(C.D. Cal., filed 2017, 2:17-cv-08544)
“Let it go”
Comment by Niall Fordyce
On May 21, 2018, U.S. Judge George H. Wu of the Central District of California dealt what might appear as a blow to plaintiff Jaime Ciero’s (“Plaintiff”) lawsuit for copyright infringement against various Disney entities, Wonderland Music Company, Kristen Lopez, Robert Lopez, Idina Menzel, and Demi Lovato (collectively “Defendants”). Plaintiff sued Defendants for their alleged infringement on Plaintiff’s musical work “Volar” with their musical work “Let it Go” from the ballistically successful Disney production “Frozen.” Plaintiff’s complaint was originally filed on November 23, 2017, in the Central District of California, case 2:17-cv-08544-BW-MRW.
Defendants sought to have Plaintiff’s lawsuit dismissed on various grounds. Defendants were successful, but the court allowed Plaintiff another “bite at the apple,” or should that be snow cone, to further amend his claims against Defendants.
Judge Wu ruled that Plaintiff had not alleged that he failed to discover the alleged infringement before November 23, 2014 (three years before Plaintiff filed his complaint – the operative statute of limitations for federal copyright claims). Nor had Plaintiff alleged that it was “reasonable for [Plaintiff] to lack the knowledge of the infringement.” Not unreasonable findings by the court, concerning the total world market saturation / ubiquity of “Frozen” and “Let it Go.” It is a little hard to see how Plaintiff’s counsel would overlook such pleading basics…
By its order on this delayed “reasonable discovery of infringement,” the court has precluded any recovery for alleged infringing acts by Defendants before November 23, 2014. This ruling was certainly a victory for Defendants, but considering the overall success of Defendants’ work, limiting Plaintiff’s damages to the last three years and change should Plaintiff succeed in his claims, Defendant’s victory may not amount to much.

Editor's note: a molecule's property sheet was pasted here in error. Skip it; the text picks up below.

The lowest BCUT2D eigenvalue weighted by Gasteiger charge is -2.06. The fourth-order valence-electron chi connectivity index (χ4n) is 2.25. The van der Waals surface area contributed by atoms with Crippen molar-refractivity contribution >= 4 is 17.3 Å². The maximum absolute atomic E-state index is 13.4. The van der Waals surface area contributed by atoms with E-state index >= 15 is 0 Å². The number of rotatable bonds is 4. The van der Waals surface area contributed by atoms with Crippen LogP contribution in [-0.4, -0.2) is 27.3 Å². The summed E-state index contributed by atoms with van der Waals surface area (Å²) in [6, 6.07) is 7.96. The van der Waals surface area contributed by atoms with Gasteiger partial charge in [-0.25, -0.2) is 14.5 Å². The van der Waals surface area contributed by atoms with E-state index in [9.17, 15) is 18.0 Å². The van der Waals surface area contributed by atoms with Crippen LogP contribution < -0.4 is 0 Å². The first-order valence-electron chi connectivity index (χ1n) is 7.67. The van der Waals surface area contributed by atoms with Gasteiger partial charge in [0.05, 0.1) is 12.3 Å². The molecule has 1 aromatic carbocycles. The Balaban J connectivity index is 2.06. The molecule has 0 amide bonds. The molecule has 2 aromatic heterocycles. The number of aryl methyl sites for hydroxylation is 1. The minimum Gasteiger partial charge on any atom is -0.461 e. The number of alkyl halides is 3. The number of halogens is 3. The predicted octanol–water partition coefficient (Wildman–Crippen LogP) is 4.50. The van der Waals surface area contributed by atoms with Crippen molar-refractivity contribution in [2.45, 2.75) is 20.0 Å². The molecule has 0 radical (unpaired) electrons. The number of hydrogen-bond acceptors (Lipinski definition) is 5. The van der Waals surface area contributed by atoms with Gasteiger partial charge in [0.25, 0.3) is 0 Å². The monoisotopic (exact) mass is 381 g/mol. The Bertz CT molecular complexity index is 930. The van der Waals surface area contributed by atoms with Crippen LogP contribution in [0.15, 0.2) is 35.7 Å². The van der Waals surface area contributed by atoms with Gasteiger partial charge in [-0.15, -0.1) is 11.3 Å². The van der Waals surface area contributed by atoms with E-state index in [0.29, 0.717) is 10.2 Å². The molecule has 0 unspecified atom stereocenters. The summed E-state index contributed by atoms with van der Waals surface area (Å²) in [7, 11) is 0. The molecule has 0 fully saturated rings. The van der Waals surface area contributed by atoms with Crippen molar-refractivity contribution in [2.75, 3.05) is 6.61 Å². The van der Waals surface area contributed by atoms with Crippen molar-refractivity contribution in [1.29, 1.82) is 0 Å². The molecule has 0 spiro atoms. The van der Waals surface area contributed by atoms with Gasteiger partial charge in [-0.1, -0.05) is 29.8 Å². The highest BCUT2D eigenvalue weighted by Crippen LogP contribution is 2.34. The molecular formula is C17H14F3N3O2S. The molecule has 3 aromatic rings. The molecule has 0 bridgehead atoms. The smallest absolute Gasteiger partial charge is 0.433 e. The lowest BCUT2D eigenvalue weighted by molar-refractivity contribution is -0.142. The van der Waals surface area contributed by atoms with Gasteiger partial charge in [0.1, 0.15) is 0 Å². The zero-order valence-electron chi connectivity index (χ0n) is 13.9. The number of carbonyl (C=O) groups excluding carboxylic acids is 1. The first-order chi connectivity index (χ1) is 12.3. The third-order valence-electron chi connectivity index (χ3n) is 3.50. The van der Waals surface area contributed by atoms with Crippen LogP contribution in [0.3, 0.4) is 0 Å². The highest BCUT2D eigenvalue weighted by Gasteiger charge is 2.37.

Plaintiff’s original complaint further alleged that “Let it Go” and “Volar” include “note combinations and structures, hooks, melodies, lyrics, themes, production, and textures that are at least substantially similar.” This type of utterly generic, conclusory pleading is common-place in these types of claims, a fact not lost on Judge Wu when he addressed Defendants’ motion to dismiss. The court here was clear that a “laundry list of hollow verbs does not save the claim … [T]he factual allegations inadequately recite conclusory statements[.]” Although it certainly not up to this court to determine why Plaintiff’s counsel drafted such an obviously insufficient pleading, one does wonder why this is such a pervasive problem in this area of the law.
Proper pleading sufficient to survive a Federal Rules of Civil Procedure, Rule 12(b)(6) motion to dismiss requires more than “an unadorned, the-defendant-unlawfully-harmed-me accusation.” Ashcroft v. Iqbal, 556 U.S. 662, 678-79 (2009) (citing Fed. R. Civ. P. 8). For example, no reasonable attorney would plead an intentional tort claim for battery by stating little more than defendant “intended to hit plaintiff, plaintiff fell down, and was hurt.” However, this is effectively how Plaintiff pled his claims his initial complaint. Judges and defense counsel appear to be attuned to this pervasive pleading problem in music copyright cases, but why are plaintiff’s lawyers so often apparently unaware of the basic pleading standards for asserting claims of copyright infringement in a musical composition?
Anyway, the court allowed Plaintiff leave to amend to cure the various shortcomings in his initial pleading. On June 11, 2018, Plaintiff filed his Second Amended Complaint, and shortly thereafter, dismissed defendants Menzel and Lovato. Plaintiff’s Second Amended Complaint also drops the cause of action asserted under 17 U.S.C. §1202, Integrity of copyright management information – a puzzling claim to assert in the first place.
In what is now Plaintiff’s third try (second amended complaint) at properly pleading his claims, the differences in the allegations of infringement are striking. Plaintiff actually pleads musical examples of alleged infringement! Why Plaintiff (Plaintiff’s counsel) did not do so initially is a mystery. Plaintiff’s failure to do so from the outset has cost Plaintiff and Defendants considerable time and money. Plaintiff also directly addresses the issue of the timing of the lawsuit and claimed infringement, specifically calling out Defendants’ alleged infringements “[d]uring the three years before the date of the filing of the initial complaint in this action[.]”
Plaintiff further addresses the court’s concerns with specificity regarding the types of infringement allegedly undertaken by Defendants – Plaintiff provides an extensive list outlining how “Let it Go” has been monetized by Defendants. No great mystery that Disney squeezes all the possible juice it can (and maybe some it cannot or should not) out of any commodity it controls.